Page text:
Friday, October 06, 2006

Learning to Drive -- Part 2

Up ahead the road curved to the left. I was going a good speed by now and managing to keep relatively to the middle of the track. When it started curving I started turning the wheel. Only problem was, the truck didn't want to respond to my action. Dad was yelling at me to turn, I was tugging on the wheel, and the truck was going straight toward the ditch. We finally came to a stop when the front wheels bounced up the other side of the ditch, the hood just inches from a fence.

Poor Dad. His fingers gripped the dash, his face white. It took him a while to speak. And then it was a curt demand to switch places. But he wasn't put off. He just decided it would be better to teach me somewhere flat.

We headed back down to the camping area. It was a slow time of year, so there was nobody around and lots of open space. Perfect.

We swapped places, and after assuring Dad I remembered how to work everything, we set off again. Things went pretty good for a while. I finally managed to get the truck to turn where I wanted it too, with a little muscle power. No power steering in that vehicle. And then I blew it.

I only shifted my eyes for a minute, but it was enough.


I snapped my attention back to where I was headed and there in front of me was this huge tree! And I mean HUGE.

I don't know what happened. I guess I panicked. Everything Dad told me just flew out my head. My arms froze, I went blank. He was yelling for me to stop and I couldn't remember which pedal was the brake. I stomped down on a pedal and the truck accelerated.

Dad yanked on the wheel. The truck swerved and the tree trunk scratched against the side as we passed by.

That was the one and only driving lesson Dad would give me in the Ranchero. He made me wait until I completed my driving training courses and then taught me in Mom's Honda Accord. I've never been allowed to drive his Ranchero since.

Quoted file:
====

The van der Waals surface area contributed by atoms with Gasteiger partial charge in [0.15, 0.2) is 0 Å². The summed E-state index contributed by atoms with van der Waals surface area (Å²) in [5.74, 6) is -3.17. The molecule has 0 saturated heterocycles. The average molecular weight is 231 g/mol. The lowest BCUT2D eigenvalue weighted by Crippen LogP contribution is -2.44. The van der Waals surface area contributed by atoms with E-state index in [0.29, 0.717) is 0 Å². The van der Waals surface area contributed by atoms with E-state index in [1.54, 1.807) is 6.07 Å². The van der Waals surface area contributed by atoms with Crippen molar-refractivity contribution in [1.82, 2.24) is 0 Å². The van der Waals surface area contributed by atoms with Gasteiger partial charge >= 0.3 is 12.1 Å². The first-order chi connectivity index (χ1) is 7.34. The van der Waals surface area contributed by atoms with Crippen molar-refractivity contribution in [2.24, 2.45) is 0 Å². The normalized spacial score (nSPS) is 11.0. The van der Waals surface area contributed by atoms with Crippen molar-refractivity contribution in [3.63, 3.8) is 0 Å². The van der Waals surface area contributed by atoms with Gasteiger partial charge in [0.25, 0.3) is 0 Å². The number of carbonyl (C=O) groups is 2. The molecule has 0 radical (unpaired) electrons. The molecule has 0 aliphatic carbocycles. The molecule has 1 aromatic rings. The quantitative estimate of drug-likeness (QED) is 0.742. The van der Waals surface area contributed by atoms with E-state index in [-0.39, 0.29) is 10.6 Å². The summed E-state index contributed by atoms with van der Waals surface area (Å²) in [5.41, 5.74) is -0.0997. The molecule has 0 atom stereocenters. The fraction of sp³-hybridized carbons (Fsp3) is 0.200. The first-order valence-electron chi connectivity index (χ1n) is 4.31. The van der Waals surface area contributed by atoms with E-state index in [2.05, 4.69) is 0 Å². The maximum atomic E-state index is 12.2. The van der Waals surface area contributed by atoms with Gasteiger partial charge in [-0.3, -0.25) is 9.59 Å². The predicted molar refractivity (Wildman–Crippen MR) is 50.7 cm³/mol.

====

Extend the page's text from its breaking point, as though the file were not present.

Mom later told me why Dad was so attached to that vehicle. His first truck was the same model and year, and he and Mom had their first date in it. I guess it brought back memories for him. A Sunday doesn't go by without him and Mom going out for a drive in the Ranchero.

And they always come back a little more in love than when they left.

Posted by ~ Bailey Truitt @ 7:00 AM
Awww... my honey takes me out for Sunday drives too:)
That's sweet.
Posted by Blogger Janet Rubin : 9:27 PM
You Kanner Lake folks seen her driving around the lake like it's a Nascar track in her little yellow VW? She's still dangerous.
Posted by Anonymous jared moore : 7:19 AM
Hey, Leslie, maybe you oughtta go back to your dad for more driving lessons. He could teach you not to speed so much...
Posted by Anonymous frank west : 7:20 AM
Just think--if you'd busted up that Ranchero, your parents might not be married today.

Lesson to parents: teach kid to drive in old jalopy.
Posted by Anonymous fred wiley : 7:21 AM
My father took me to drive also. He was a quiet, unassuming man. There was only one time in my life I heard him gasp.

All right, so I hit old Mrs. Picadilly's fence. At least I missed the oak tree.
Posted by Anonymous elizabeth monty : 7:24 PM
I'll have you know, Frank West, that my driving's not nearly as bad as some other folks' in town. And besides, if I'm on a hot story--what do you expect?
Posted by Anonymous leslie brymes : 8:28 AM
OMG...this brings back such white knuckle memories of teaching my four girls and two of my sons to drive. My nerve ends frayed, to the point where my hands go numb just thinking about it, and my hair turned silver! Our youngest, who is going to be seventeen, took driver's training. It was well worth the $300 we had to spend!!!
Posted by Blogger Mid Stutsman : 4:21 PM
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